Marvel is committing fully to Angela with the character's first ongoing series, Angela: Asgard's Assassin, which comes with yet more surprises. It's a solo title starring a female lead, which of course is still rare in American superhero comics, and it's also drawn by Phil Jimenez, whose long association with certain amazon princesses and other distinctly powerful women characters sends a very loud and clear message about Marvel's intentions for Angela.
Joining Jimenez is writer Kieron Gillen, himself one of Marvle's most acclaimed Asgardian scholars, if you will, having done very well regarded runs on Journey Into Mystery and Thor. Also writing Angela is Marguerite Bennett, who's penned numerous books for DC and other publishers, but who this year landed two ongoings in the form of Angela and the recently announced Sleepy Hollow. As part of the book's unique "stories-within-stories" structure that you'll read about below, Bennett will collaborate with noted cover artist and illustrator Stephanie Hans, who's making a relatively rare visit to the realm of sequential storytelling to help make Angela that much more distinct.
ComicsAlliance spoke with all four creators and series editor Wil Moss about the endlessly impressive surprise that is Angela.
Asgard already boasts an unlikely agent in the form of young trickster god Loki. Now it has an unlikely assassin as well, as Loki's sis from another exis(tence), Angela, gets her own solo title this November, Angela: Asgard's Assassin.
The new series by writers Kieron Gillen and Margeurite Bennett and artists Phil Jimenez and Stephanie Hans was announced at the Avengers NOW panel at San Diego Comic-Con on Friday -- the same panel where Al Ewing and Luke Ross's Captain America And The Mighty Avengers was unveiled.
On Tuesday morning Whoopi Goldberg and the hosts of The View announced that Marvel will relaunch Thor this October with a 'worthy' woman brandishing the hammer. Marvel followed that announcement with two more high profile switcheroos on Wednesday night as Entertainment Weekly revealed a new-ish and possibly superior Iron Man, and Marvel Chief Creative Officer Joe Quesada joined comedian Stephen Colbert on The Colbert Report to announce that a new guy will take up Captain America's shield.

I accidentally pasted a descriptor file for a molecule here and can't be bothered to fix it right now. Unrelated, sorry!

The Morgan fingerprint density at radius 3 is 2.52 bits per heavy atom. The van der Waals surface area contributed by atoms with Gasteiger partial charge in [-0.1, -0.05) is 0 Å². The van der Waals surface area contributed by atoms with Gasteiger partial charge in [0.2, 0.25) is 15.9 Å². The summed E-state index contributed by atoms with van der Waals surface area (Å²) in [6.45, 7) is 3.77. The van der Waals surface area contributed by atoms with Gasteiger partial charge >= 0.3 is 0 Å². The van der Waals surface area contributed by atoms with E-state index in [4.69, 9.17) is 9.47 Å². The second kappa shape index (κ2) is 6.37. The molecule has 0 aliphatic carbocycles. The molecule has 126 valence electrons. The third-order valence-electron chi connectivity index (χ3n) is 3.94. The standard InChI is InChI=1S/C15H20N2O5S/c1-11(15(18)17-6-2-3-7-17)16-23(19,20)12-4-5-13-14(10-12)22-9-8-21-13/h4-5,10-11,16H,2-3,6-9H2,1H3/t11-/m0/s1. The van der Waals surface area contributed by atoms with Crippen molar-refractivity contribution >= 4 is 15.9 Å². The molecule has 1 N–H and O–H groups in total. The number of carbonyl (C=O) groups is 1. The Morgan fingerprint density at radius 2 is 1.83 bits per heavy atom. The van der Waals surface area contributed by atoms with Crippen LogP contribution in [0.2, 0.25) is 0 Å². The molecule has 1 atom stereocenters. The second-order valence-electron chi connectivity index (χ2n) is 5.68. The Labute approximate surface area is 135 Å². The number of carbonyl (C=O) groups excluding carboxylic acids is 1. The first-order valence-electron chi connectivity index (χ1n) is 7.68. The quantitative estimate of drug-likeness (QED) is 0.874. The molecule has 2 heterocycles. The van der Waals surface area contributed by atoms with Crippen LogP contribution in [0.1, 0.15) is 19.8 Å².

That in itself isn't much of a surprise -- original Cap Steve Rogers has passed on his mantle a few times, before eventually yanking it back. After spending some time in Dimension Z and fighting the Iron Nail and whatnot, he's now too old to Avenge from the front lines. The big reveal is that the new Captain America will be Sam Wilson, the African-American superhero currently known as Falcon.
Marvel chose daytime talk show The View as the venue to reveal its latest female-led solo title; a new Thor ongoing series from current Thor writer Jason Aaron and current Cyclops artist Russell Dauterman. If you're wondering how Thor can be a female-led solo title, well, grab a seat chum. Thor is a lady now.
This is not the first time a son of Odin has become the old man's daughter, but when Loki spent time as a woman it was because he stole the body of the warrior Sif, and as a shapeshifting trickster he can probably do it whenever he wants. Not so Thor; Marvel says that this is "a brand new female hero" rather than the old Thor after a magical (or even non-magical) transformation.